How To Raise Financially Clever Kids!

Are you teaching your children to be good money managers or do you have some not so awesome habits that your children will take with them into adulthood?

During their early primary school years, is the most valuable time to start teaching them great money skills, as they absorb so much information and create the patterns for the future.

No matter what your financial past looks like, even if your current situation is far from perfect, your children do not have to suffer the same fate. If your current money habits, create tension and stress, your children will pick up on this, and will develop fear about financial matters.


The following tips will teach your children valuable positive money habits that will last a lifetime.

1. Let all family members be involved in budgeting decisions – Children are really good at wanting everything, now! Help them learn how much things really cost. Show them how much the groceries cost each week, if you are planning a holiday, teach them how to read brochures, show them an electricity bill and explain to them how many other things could be bought for that value, if they want to start a new sport every second week let them see how much it really costs.

2. Start pocket money sooner rather than later – $1.00 for each year of age seems to be the best rate to start with. It is vital that they must contribute to household chores to ‘earn’ their money. Just handing it out, will ensure they expect everything for nothing. Have a list of extra jobs they can complete for a small bonus.

3. Let children decide how they want to spend their money – Decide how much MUST go into savings and then let them decide what they want to spend the balance on. More than likely it will be sweet treats or small toys in the beginning, but as children see their savings grow they will often contribute more of their spare cash to a savings goal.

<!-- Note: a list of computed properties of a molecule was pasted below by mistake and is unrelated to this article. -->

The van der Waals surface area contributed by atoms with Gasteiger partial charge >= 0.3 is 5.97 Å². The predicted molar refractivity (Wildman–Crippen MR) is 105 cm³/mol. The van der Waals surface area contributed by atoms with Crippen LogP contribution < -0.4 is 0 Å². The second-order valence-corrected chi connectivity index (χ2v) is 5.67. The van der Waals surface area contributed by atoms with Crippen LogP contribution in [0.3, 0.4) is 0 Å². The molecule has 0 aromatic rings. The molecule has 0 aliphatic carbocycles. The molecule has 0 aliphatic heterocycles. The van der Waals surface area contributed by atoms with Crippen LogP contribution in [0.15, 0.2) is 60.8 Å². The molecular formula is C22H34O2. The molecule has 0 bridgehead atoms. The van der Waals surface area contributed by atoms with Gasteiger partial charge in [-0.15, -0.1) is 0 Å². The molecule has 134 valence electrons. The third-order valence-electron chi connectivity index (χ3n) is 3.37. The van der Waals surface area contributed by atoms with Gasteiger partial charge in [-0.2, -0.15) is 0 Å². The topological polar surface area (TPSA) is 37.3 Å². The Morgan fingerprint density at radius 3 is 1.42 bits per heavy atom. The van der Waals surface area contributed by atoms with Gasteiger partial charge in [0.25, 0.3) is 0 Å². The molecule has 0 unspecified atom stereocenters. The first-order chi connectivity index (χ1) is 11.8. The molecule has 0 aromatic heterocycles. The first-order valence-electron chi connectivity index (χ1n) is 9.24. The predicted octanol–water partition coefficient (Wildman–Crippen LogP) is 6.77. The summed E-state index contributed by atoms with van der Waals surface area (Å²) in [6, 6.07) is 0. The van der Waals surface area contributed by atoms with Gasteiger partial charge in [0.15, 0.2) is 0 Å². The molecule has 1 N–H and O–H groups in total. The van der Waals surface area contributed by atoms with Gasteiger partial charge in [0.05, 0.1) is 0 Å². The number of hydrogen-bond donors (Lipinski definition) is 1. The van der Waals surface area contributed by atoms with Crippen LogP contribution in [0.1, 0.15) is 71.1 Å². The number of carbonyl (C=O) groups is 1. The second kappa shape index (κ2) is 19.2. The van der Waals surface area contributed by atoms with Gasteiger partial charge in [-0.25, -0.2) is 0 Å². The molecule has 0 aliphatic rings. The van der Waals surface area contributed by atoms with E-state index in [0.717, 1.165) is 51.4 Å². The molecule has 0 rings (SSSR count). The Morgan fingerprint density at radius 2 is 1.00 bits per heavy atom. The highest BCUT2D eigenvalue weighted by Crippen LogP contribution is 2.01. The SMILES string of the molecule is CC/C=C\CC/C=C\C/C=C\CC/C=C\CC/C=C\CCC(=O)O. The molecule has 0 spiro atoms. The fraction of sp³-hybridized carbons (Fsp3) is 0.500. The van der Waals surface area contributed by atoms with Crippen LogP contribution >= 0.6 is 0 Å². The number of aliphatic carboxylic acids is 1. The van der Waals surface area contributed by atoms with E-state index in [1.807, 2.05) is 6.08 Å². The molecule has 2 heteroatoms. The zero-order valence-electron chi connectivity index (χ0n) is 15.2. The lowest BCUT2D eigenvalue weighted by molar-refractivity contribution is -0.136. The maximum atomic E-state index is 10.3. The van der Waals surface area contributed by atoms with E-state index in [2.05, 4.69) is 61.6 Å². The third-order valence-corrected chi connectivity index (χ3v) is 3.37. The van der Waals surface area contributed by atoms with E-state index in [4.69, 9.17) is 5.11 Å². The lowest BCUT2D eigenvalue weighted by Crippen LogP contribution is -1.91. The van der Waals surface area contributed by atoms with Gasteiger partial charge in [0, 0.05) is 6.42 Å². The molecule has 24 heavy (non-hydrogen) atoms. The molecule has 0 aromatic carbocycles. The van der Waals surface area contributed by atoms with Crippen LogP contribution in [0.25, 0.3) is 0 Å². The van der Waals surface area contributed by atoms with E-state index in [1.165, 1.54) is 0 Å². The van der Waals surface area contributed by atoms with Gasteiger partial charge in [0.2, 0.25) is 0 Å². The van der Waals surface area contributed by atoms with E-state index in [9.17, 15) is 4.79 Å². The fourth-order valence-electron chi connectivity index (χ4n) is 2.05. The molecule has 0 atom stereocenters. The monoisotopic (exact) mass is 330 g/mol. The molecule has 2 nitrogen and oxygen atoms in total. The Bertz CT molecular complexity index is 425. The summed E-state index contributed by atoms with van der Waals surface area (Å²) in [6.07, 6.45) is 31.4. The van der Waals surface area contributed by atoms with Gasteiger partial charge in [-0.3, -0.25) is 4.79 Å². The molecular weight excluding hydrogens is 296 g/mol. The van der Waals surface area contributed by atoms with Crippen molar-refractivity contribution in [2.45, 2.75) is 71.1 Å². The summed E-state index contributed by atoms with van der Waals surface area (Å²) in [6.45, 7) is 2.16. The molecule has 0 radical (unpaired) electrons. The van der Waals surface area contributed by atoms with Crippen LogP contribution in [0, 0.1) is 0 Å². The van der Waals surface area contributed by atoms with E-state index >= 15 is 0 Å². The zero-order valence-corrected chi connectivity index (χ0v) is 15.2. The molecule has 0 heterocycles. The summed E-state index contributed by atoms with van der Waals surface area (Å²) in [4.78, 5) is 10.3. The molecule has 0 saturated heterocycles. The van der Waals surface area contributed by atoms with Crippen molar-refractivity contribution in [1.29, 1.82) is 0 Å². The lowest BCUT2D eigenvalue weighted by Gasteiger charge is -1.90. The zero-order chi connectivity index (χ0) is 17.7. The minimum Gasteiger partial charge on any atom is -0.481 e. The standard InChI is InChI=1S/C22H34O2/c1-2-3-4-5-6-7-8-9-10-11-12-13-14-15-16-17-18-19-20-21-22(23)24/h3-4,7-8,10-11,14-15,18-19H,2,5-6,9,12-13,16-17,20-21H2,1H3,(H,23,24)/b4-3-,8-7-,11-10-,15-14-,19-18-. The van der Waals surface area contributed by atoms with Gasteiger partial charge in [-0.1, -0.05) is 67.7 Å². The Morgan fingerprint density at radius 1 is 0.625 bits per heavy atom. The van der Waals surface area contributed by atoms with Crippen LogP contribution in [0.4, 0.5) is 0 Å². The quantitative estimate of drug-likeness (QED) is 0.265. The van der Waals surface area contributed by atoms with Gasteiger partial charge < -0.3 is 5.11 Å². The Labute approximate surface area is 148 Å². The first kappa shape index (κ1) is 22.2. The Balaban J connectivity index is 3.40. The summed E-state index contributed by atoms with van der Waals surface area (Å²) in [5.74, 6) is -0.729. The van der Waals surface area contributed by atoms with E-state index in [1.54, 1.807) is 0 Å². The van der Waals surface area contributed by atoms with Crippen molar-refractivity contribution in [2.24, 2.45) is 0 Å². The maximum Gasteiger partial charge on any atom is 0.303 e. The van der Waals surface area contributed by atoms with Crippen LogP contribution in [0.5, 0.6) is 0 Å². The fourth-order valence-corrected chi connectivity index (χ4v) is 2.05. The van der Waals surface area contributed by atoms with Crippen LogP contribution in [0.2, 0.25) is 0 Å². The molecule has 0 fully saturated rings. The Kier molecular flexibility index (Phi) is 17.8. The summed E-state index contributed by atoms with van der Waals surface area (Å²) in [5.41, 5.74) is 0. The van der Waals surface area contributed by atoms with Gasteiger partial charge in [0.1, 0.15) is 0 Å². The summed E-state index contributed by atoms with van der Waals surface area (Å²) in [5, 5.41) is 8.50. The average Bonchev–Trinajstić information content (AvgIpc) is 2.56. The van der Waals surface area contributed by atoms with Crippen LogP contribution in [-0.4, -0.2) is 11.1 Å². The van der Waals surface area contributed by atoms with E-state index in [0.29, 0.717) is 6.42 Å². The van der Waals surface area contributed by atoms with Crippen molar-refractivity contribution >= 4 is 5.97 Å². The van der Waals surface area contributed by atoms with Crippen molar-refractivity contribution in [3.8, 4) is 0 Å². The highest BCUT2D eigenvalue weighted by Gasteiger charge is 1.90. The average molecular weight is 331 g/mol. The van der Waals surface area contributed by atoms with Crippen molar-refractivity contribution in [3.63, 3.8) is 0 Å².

4. Big purchases must be saved for without a loan from The Mum And Dad Bank – When your child has their eye on a special prize, let them save towards buying it. One of the most powerful lessons to learn is that mum and dad are not an endless source of cash. Even if you have got it, don’t let them know that.

5. Set up a ‘shop’ at home – Get a storage tub and fill it with fun treats from the cheap shop, or when you find things on sale in the shops. Put a price tag on every item, and when it is payday, let your children spend their spare cash in your shop. Offer a lay-by system, that children can contribute a little each week until they have covered the cost.

5. Do not settle the tab of overspending tweens & teens – If they overspend their mobile phone budget, they can live without until the next month. It will hurt like hell, and they will claim they can’t survive, but they need to learn from an early age that you are not a limitless pit, and overspending costs.

5. Open a bank account with a bonus saving account  – both of my teens have a standard keycard account, but attached to that account is a sub-account that is interest bearing. Their savings are placed in the sub-account and they have already discovered the joy of interest being credited to their account for doing nothing other than leaving their cash there and adding to it regularly. Compound interest is a powerful financial tool to creating wealth.